All Get Out’s new album, Nobody Likes a Quitter, is now in stores. I recently had the chance to talk with frontman Nathan Hussey a little about the release. This interview is a little on the shorter side, as he and the band were readying themselves for their nationwide tour, but we talked about the writing of the album, some of the recurring themes, and the possibility of a solo album.
“Word is getting out that The Weakerthans are done.”
This tweet from The Weakerthans’ drummer, Jason Tait, last July didn’t surprise many fans – their last album had been in 2007 and they hadn’t played a show in two years – but it was confirmation, and it still stung to read. So when it was announced that Weakerthans vocalist/guitarist/lyricist John K. Samson would be releasing his second solo album this year featuring collaborations from Tait and Weakerthans bassist Greg Smith (among others), it almost felt like that hiatus was over. Many fans probably expected Winter Wheat to sound, somewhat, like a Weakerthans album. Given the members involved, it didn’t seem like a stretch, especially consider Samson’s last solo outing, 2012’s Provincial, was stylistically similar to his old band’s brand of indie rock. Those people were wrong.
“I can’t say I’m underrated,” Kevin Devine sings at the beginning of a new Bright Eyes-like folk song called “No One Says You Have To.” Although in the context of the song, it serves as a reminder to Devine to appreciate the success he’s found, I’ll have to disagree with him there. The 39-year-old Brookyln singer/songwriter is now nine albums deep and still hasn’t put out a bad album. He was able to release two albums in the same year – on the same day – with nearly two completely different sounds and both were rightfully acclaimed. But for all that, he crowdfunded his last two albums and he was dropped from Capitol after only one release — he can say he’s not underrated all he wants, but I’m going to disagree every time.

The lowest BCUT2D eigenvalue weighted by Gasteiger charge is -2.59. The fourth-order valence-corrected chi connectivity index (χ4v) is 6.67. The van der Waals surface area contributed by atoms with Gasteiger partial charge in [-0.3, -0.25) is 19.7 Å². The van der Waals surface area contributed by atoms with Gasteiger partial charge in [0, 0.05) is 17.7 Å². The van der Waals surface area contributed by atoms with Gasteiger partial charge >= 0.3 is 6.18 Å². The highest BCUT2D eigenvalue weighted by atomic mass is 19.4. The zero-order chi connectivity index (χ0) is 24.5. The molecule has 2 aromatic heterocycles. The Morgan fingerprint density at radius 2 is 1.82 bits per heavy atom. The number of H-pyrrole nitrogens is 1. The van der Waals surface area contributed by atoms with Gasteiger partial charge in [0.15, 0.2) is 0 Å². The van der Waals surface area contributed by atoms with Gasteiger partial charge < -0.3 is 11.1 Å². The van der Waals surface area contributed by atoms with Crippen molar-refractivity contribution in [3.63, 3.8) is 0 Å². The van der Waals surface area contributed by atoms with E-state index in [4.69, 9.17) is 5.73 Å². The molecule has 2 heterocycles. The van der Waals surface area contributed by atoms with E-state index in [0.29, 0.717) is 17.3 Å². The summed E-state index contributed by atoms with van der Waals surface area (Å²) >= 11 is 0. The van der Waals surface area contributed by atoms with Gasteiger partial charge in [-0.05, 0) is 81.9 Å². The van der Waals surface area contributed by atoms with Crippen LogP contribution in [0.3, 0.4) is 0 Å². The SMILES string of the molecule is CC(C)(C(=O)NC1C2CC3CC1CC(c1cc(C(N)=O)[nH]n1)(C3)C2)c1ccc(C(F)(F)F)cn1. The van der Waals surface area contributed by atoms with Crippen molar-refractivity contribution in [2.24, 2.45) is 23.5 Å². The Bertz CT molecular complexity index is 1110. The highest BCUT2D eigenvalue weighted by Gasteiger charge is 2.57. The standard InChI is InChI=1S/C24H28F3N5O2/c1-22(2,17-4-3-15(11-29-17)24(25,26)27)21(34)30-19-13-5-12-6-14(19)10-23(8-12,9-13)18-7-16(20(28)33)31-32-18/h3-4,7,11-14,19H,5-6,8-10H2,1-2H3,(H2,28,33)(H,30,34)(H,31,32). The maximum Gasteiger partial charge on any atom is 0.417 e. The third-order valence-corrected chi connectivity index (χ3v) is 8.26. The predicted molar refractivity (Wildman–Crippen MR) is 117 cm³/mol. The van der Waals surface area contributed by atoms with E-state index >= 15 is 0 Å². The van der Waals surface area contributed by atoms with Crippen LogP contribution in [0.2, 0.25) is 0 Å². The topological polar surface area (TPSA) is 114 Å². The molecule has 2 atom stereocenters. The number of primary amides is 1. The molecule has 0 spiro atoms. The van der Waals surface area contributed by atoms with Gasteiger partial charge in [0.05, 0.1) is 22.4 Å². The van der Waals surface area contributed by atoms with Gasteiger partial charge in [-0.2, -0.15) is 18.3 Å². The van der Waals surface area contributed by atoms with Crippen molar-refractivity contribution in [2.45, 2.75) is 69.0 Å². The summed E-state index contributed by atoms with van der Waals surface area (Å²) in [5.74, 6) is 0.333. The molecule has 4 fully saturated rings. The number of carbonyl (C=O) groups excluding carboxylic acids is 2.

Instigator is my argument as to why.
Throughout most of the new Ceres album, Drag It Down on You, vocalist Tom Lanyon sounds pissed. Not pissed in the way that The Story So Far’s Parker Cannon sounds pissed, not the kind of pissed that makes you want to punch your bedroom wall, but the kind of pissed that makes you want to punch yourself. See, Lanyon and the rest of Ceres have done a lot of growing up since 2014’s remarkable debut, I Don’t Want to Be Anywhere But Here, and the result of that growth is the band’s sophomore album, which will go down as one of the best albums in an absolutely stacked year.
Taking Back Sunday have long been a divisive band. From swaths of fans who only ever loved the band’s classic debut, to those who swear by the middle and most commercial era of the band, to those who’ve just hopped on and prefer the band’s newest material — there just doesn’t seem a way to please every group of Taking Back Sunday fans.
Knowing the members of Sianvar, the quality of their work should never have been up for debate. Featuring members of Dance Gavin Dance, A Lot Like Birds, Hail the Sun, and Stolas, the lineup is a veritable who’s-who of modern progressive rock. It was never a secret that Sianvar was made up of talented members, but I don’t know if anyone expected the group’s debut full-length to sound as good as it does. Stay Lost almost makes the members’ previous outings look like warm ups.
Two months ago, The Hotelier released their third album, Goodness. It touches on themes of Taoism and acceptance and it’s been something I’ve connected with a good deal during the end of my senior year of high school. Last week, on the tour to celebrate the release of the album, I had the opportunity to speak with the group’s lead singer/bassist/lyricist, Christian Holden. We discussed the writing process of Goodness, the band’s first music video(s), and anarchist theory.